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Entertainment, Food & Beverage

Stories from his heart: A decade on, JJ Lin finds his identity as a musician and is ready to share of himself on a deeper level

JJ Lin pours his personal feelings and experiences into his latest album, Stories Untold.
The Straits Times - July 18, 2013
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Stories from his heart:  A decade on, JJ Lin finds his identity as a musician and is ready to share of himself on a deeper level

At his last concert here in 2011, local singer-songwriter JJ Lin showed off his lean, mean torso to a stadium of screaming fans.

He is revealing even more of himself on his new album, Stories Untold, which is currently out in shops. It is doubtless a significant record in the 32-year-old's decade-long music journey.

Speaking over the telephone from Taipei where he is based, he says in English: "This album being the 10th, being the one to commemorate the 10th anniversary and thank the fans with, I thought of taking it to a different level, a level closer to my heart and my roots."

So he is sharing stories and experiences that he has not revealed before. After 10 years, he is ready to open up. "It's time to open up more of my heart and I think it's time to really let everyone see that I'm ready to be more myself."

Ask him which song was the most personal for him on the album and you feel as though you are asking a parent to pick a favourite child.

He says: "They are all kind of personal but from different angles."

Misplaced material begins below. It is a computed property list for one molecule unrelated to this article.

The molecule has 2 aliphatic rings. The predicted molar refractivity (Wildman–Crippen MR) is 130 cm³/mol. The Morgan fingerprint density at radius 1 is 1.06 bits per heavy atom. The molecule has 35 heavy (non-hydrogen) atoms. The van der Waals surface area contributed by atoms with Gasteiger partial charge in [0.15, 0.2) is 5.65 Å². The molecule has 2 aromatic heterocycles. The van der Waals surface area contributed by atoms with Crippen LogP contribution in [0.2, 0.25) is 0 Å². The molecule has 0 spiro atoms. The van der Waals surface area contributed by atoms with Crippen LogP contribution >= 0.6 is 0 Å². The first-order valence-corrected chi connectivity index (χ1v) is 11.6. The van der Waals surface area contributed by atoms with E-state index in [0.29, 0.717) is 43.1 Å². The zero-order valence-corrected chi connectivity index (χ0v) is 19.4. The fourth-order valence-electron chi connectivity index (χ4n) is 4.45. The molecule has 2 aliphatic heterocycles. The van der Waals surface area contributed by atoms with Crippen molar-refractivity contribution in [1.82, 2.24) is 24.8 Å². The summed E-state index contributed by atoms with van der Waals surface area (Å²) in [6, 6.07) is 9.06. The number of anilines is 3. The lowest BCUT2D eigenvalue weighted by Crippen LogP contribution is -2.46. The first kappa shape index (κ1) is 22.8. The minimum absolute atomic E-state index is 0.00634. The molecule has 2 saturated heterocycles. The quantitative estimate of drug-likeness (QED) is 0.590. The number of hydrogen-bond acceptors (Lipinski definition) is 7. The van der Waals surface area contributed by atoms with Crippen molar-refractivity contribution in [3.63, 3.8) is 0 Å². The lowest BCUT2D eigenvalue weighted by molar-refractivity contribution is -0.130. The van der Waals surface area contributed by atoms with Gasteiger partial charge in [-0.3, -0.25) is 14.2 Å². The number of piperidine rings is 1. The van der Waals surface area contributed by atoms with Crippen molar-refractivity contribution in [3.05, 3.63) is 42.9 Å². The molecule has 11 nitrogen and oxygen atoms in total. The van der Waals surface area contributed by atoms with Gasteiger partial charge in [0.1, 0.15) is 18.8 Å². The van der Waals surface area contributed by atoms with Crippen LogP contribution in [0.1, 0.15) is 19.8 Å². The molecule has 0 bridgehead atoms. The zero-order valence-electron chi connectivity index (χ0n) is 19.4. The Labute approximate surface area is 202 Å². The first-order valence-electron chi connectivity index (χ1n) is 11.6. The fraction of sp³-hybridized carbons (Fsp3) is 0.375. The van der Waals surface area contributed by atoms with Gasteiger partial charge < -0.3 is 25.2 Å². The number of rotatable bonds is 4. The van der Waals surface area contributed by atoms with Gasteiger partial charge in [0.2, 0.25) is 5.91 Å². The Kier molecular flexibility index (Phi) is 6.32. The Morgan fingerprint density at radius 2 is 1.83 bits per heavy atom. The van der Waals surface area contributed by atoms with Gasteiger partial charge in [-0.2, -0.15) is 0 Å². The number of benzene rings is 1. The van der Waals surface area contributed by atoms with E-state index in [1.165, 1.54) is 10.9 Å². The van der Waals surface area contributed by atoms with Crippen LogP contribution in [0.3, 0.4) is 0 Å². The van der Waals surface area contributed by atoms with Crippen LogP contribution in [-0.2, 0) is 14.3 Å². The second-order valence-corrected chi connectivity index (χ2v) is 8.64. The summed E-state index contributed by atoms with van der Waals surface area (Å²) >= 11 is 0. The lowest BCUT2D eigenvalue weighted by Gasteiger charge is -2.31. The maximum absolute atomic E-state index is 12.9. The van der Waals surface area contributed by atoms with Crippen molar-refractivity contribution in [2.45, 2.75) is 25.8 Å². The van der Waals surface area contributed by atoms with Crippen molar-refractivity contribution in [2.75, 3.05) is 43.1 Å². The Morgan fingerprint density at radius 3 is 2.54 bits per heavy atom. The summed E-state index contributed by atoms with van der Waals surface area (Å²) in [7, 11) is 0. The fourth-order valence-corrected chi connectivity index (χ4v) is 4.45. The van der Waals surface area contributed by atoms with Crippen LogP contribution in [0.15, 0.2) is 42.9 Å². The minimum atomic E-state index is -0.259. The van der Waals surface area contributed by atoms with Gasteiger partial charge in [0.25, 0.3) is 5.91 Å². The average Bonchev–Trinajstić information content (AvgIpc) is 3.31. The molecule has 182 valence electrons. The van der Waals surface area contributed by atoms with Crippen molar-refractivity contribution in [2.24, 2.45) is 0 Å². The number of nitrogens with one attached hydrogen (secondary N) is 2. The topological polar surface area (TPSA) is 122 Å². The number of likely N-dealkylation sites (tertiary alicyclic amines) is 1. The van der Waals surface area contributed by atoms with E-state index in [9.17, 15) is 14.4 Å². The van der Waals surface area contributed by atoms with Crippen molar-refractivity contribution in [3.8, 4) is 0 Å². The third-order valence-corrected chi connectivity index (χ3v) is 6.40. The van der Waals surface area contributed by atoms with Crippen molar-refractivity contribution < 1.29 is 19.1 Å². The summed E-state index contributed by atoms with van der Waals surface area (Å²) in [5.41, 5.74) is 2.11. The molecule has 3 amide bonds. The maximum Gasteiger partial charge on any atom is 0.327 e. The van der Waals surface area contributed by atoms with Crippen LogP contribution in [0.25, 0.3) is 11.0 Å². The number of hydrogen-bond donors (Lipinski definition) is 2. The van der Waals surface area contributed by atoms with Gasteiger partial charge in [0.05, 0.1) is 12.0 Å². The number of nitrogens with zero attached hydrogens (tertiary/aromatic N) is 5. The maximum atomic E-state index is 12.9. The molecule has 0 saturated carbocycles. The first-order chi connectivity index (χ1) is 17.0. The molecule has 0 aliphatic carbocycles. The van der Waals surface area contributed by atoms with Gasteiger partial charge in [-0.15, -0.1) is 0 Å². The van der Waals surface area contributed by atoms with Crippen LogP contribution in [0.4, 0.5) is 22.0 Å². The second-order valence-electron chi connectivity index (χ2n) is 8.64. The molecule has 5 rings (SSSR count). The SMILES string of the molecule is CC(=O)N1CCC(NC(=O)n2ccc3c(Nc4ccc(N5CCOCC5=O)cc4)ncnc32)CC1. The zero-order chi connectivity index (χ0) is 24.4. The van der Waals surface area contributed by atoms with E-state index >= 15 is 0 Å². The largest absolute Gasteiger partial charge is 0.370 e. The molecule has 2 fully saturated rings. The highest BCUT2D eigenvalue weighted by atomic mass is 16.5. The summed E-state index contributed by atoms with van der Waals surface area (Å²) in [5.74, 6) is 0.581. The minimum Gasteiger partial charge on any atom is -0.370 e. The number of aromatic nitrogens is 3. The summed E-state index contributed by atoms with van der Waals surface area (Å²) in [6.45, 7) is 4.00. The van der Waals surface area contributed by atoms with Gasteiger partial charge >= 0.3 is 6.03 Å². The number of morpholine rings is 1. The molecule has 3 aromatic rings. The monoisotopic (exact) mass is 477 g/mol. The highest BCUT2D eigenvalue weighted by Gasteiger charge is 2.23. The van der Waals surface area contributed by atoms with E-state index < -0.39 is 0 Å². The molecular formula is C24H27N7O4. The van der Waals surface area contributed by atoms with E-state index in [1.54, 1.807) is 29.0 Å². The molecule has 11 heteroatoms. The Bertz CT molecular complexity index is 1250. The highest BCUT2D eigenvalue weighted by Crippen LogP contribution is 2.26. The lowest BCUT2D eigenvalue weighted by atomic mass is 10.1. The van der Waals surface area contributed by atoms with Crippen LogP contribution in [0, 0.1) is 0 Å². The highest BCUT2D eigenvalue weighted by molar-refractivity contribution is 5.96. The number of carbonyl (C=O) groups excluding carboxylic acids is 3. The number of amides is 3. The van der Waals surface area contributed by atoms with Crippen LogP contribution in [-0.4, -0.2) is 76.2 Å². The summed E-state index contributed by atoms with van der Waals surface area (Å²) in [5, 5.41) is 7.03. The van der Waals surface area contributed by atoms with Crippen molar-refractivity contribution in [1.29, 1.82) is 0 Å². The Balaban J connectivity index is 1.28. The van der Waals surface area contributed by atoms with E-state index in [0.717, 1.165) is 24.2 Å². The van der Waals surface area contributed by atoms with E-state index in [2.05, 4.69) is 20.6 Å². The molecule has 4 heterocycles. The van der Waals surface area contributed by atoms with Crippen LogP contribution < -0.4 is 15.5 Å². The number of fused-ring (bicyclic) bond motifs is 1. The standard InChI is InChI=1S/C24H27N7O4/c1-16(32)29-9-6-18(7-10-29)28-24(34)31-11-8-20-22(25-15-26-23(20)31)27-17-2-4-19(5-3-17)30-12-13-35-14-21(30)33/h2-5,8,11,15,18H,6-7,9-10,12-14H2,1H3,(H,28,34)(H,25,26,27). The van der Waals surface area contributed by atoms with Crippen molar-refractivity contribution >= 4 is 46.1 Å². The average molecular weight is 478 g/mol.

Take, for instance, the moving ballad Practice Love. The dedication in Chinese and English at the end of the music video reads: "For the victims of the SilkAir Flight MI185 incident, and their families, and for my dear friend, Xu Chue Fern." There is an additional line in Chinese only: "I really miss you."

The two became friends through a Christian youth group and Lin, then 16, was shocked when he found out that Chue Fern, then 14, was on that ill-fated flight in 1997 which crashed into the Musi River in Palembang, Indonesia. His photographs were among her personal effects recovered.

Lin says: "She was a dear friend to me and the event affected many families in Singapore as well. For many years, I've kept this inside and didn't think it was apt to talk about it."

Finally pouring his feelings into song and through the music video has proven therapeutic as well. "I realised that letting go is a very important part of missing someone."

Sharing the experience has brought back more memories "and even sadness", but he says: "In keeping someone in your heart, part of the process is to face it and not try to forget because you can never really forget."